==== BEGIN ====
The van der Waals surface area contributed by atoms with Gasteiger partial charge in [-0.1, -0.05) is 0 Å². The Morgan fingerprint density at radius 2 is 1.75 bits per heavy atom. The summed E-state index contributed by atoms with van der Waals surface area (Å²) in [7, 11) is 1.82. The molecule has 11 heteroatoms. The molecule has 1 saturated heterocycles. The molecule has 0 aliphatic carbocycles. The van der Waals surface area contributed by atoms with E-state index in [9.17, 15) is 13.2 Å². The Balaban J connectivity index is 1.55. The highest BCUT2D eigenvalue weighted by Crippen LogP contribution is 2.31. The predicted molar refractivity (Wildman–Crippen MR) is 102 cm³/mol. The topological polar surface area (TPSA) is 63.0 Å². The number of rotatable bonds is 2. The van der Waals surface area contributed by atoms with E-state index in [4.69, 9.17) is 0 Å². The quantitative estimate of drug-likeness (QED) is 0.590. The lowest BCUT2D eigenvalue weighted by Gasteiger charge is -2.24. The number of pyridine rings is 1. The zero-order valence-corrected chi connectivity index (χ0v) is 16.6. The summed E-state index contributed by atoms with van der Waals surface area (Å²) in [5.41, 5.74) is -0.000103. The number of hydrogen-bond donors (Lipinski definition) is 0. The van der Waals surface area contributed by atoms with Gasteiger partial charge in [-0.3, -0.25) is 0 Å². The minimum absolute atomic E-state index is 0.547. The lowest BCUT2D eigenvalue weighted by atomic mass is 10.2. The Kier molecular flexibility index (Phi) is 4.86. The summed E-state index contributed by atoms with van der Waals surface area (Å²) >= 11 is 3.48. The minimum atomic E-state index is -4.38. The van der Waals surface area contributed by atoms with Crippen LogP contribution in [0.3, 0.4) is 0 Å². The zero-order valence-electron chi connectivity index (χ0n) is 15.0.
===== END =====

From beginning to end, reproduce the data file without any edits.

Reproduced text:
The van der Waals surface area contributed by atoms with Gasteiger partial charge in [-0.1, -0.05) is 0 Å². The Morgan fingerprint density at radius 2 is 1.75 bits per heavy atom. The summed E-state index contributed by atoms with van der Waals surface area (Å²) in [7, 11) is 1.82. The molecule has 11 heteroatoms. The molecule has 1 saturated heterocycles. The molecule has 0 aliphatic carbocycles. The van der Waals surface area contributed by atoms with E-state index in [9.17, 15) is 13.2 Å². The Balaban J connectivity index is 1.55. The highest BCUT2D eigenvalue weighted by Crippen LogP contribution is 2.31. The predicted molar refractivity (Wildman–Crippen MR) is 102 cm³/mol. The topological polar surface area (TPSA) is 63.0 Å². The number of rotatable bonds is 2. The van der Waals surface area contributed by atoms with E-state index in [4.69, 9.17) is 0 Å². The quantitative estimate of drug-likeness (QED) is 0.590. The lowest BCUT2D eigenvalue weighted by Gasteiger charge is -2.24. The number of pyridine rings is 1. The zero-order valence-corrected chi connectivity index (χ0v) is 16.6. The summed E-state index contributed by atoms with van der Waals surface area (Å²) in [5.41, 5.74) is -0.000103. The number of hydrogen-bond donors (Lipinski definition) is 0. The van der Waals surface area contributed by atoms with Gasteiger partial charge in [-0.3, -0.25) is 0 Å². The minimum absolute atomic E-state index is 0.547. The lowest BCUT2D eigenvalue weighted by atomic mass is 10.2. The Kier molecular flexibility index (Phi) is 4.86. The summed E-state index contributed by atoms with van der Waals surface area (Å²) >= 11 is 3.48. The minimum atomic E-state index is -4.38. The van der Waals surface area contributed by atoms with Crippen LogP contribution in [0.3, 0.4) is 0 Å². The zero-order valence-electron chi connectivity index (χ0n) is 15.0.